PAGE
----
|  October 31, 2014  |  
Fair   27.0F  |  Forecast »
Bookmark and Share Email this page Email Print this page Print Feed Feed

The Alaska porcupine¹s winter in slow-motion

Jessy Coltrane and the subject of her doctoral research, the
porcupine.

Jessy Coltrane and the subject of her doctoral research, the porcupine.

Photo courtesy of Jessy Coltrane

While running through Bicentennial Park in Anchorage, biologist Jessy
Coltrane spotted a porcupine in a birch tree. On her runs on days following,
she saw it again and again, in good weather and bad. Over time, she knew
which Alaska creature she wanted to study.
 
"I thought, 'Oh my god, how does he do it? How does this animal make it
through winter?'" Coltrane said during the December defense of her doctoral
thesis in Fairbanks. "It would be 20 below out and he¹s there eating
(bark)."
 
Coltrane's study has cast some midwinter light on the Alaska porcupine,
perhaps the least-studied mammal in the state. She at first wanted to learn
about what porcupines did in winter, but switched to studying the physiology
of the quilled creature after the porcupines she watched hardly moved on
their tree-limb perches. Winter porcupine behavior "doesn¹t happen," she
joked at her defense.
 
But that lack of activity in a subarctic winter made porcupines more
intriguing to her. The porcupine doesn¹t avoid winter by hibernating like a
bear, nor does it curl up in an earthen womb like the beaver (the only
larger rodent in Alaska). She saw porcupines most often in trees, with no
protection from the elements.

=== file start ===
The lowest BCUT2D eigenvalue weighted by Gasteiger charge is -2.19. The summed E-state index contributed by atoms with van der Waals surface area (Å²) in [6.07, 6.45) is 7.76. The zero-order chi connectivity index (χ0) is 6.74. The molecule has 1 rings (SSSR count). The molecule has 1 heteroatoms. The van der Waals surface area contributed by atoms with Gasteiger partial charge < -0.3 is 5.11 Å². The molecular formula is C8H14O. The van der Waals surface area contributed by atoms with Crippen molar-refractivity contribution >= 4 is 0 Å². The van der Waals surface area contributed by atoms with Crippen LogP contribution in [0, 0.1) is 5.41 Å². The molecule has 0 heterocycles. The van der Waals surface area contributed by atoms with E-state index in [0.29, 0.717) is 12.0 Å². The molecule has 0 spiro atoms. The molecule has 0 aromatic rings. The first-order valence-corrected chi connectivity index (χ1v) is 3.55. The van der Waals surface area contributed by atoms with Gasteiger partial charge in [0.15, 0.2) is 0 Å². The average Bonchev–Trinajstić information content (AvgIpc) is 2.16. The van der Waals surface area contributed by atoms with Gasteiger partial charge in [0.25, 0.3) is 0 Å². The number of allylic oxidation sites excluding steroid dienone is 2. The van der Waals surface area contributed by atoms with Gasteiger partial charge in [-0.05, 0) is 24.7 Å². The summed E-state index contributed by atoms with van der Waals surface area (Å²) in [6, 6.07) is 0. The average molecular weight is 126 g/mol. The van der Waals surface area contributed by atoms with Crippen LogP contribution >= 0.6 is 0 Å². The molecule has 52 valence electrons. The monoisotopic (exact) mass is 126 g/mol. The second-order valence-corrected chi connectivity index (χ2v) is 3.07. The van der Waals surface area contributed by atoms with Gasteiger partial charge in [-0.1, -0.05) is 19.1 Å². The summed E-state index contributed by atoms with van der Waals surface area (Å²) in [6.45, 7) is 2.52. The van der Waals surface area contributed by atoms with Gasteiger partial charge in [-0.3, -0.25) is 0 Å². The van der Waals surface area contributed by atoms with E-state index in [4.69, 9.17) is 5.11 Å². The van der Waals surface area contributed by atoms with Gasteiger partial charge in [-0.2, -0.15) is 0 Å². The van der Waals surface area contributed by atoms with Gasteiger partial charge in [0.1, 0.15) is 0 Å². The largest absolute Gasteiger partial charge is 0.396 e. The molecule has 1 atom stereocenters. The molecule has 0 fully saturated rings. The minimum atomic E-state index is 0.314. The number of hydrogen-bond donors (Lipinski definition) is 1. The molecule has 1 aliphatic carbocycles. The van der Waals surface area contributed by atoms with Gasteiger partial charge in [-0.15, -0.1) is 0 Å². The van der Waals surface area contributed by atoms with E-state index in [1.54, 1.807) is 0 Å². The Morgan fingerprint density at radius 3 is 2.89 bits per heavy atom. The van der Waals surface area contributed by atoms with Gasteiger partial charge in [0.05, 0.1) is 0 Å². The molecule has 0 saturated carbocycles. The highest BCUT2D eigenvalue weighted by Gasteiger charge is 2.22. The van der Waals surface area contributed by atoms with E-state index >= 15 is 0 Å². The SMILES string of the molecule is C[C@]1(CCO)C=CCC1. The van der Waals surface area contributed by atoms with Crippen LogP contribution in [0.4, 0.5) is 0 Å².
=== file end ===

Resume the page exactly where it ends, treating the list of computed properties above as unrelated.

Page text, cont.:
In designing her study, Coltrane mused about the challenges of an exposed
life during an Alaska winter. Bitter air temperatures would probably require
a porcupine to take in more calories, she thought. This seemed puzzling when
a porcupine¹s major food was to be the inner bark of white spruce trees and
the tree¹s bitter needles, rich with toxins that discourage most every other
animal from chewing them.
 
To begin her study, she searched for detailed studies of far-north
porcupines. She found none. With advice from biologists she respects, she
set up her own study, installing radio collars on porcupines in the forests
of Anchorage and with the help of her husband building pens for a few in
Fairbanks. The captive porcupines helped her understand how they functioned
on such a poor diet.
 
After a study that took her more than six years, Coltrane presented these
porcupine insights during her thesis defense:

* Alaska porcupines are almost twice as large as Lower 48 porcupines.

* Porcupines in her study area didn't "hibernate on the hoof" by lowering
their body temperatures to save energy; whether it was 30 above or 30 below,
porcupines ‹ insulated by their quills and dense guard hairs ‹ remained at
about the same body temperature as a human's.

* The porcupines in her study, each of which she named, ate a highly toxic
winter diet that required lots of energy to process. They survived the
winter by burning body fat and moving very little.

* Fifty percent of a porcupine's weight in fall was in the form of fat.
"That¹s ridiculously fat," Coltrane said. "Like a polar bear or a seal."

* Despite eating low-protein foods in winter, porcupines did not lose lean
tissue. They instead lost 30 percent of their fat reserves.

* More than 20 percent of their meager dietary intake was lost in their
urine, most likely a result of ridding their bodies of toxins stored in
spruce needles. 

* Her Alaska porcupines had larger winter home ranges than did Lower 48
porcupines, and spent time in mixed hardwood and conifer forests.
* Porcupines she studied spent 79 percent of their time in and around white
spruce trees, the rest of the time in birch. "(Eating) birch gives them a
break from the toxins," Coltrane said. "Maybe that¹s why they prefer mixed
forest." 

* After dealing with winter "for a ridiculous number of months," Coltrane's
porcupines depleted their fat reserves. To survive, porcupines depend on
nutritious springtime greenery, which must be indescribably delicious after
months of nibbling bark and spruce needles.
 
This column is provided as a public service by the Geophysical Institute,
University of Alaska Fairbanks, in cooperation with the UAF research
community. Ned Rozell is a science writer at the institute.

Add your comment:
Advertisement
Advertisement
Advertisement
Advertisement
Advertisement